Since I can remember, I have been prone to melancholy when significant events or phases of my life conclude. I do not know if this was caused by LotR or if I already had this tendency. What I know for certain, though, is that the protracted series of departures in Book VI were cruel and unusual punishment to me as a child.
Each character that broke away and said goodbye would sting a little bit more. This started as early as the departure of the Fellowship from Gondor. I knew that everyone would have to return home, but I did not like saying goodbye to the likes of Faramir and Éowyn. As the Rohirrim leave for their land, another wave of sadness struck as the brave Eorlingas left. As Gimli and Legolas bade farewell to the Fellowship and turned toward their various ends, I was greatly saddened. Oddly enough, Treebeard saying goodbye to Merry and Pippin was one of the hardest farewells for me to read. This emotion finally reached its pinnacle with the departure of Aragorn. I remember sobbing as he vanished in the glimmer of the Elfstone, thankfully I was at home.
This extended leave-taking is still hard for me to read without welling up with emotion. I do not know what inspired Tolkien to write the departures in such a prolonged manner, but it certainly struck home in this reader in the first reading.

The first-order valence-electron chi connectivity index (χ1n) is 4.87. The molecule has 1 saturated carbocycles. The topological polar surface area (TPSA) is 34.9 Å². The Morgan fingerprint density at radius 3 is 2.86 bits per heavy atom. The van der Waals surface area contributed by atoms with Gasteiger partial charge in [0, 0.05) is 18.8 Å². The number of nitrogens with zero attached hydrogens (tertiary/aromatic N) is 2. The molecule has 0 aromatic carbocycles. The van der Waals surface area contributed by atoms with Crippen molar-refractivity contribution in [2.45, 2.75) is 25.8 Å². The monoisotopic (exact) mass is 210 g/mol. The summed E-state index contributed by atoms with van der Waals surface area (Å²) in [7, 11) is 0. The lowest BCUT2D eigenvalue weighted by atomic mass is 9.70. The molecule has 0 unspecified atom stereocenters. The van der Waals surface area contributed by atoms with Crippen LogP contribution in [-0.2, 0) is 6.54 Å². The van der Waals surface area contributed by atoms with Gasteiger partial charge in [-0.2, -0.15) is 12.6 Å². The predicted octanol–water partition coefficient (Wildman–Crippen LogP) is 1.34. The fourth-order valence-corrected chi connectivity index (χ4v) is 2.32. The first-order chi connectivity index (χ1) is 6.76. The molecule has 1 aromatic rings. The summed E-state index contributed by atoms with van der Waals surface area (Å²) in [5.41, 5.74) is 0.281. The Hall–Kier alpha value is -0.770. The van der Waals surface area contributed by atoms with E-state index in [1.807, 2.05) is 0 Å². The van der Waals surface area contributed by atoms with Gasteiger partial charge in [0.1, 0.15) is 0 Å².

A couple of side-notes:
The way that the three bearers of the Elven Rings talked back and forth was interesting to me, though I did not wholly understand that they were actually conversing with one another. I just assumed this was some long exchange of meaningful glances.
I thought that the interaction with Saruman on the side of the road was the last I would see of him. I thought it served to show his declined state and how he was prone to making idle threats. I did not know that it foreshadowed his part in the Scouring of the Shire, but more on that later.
Where Do We Go From Here?
A special mystery post about an undisclosed character, then on to the Shire!
What Do You Think?
Do you like how Tolkien organized the departures?
Did they change your estimation of the book?
Did I miss anything? Let me know!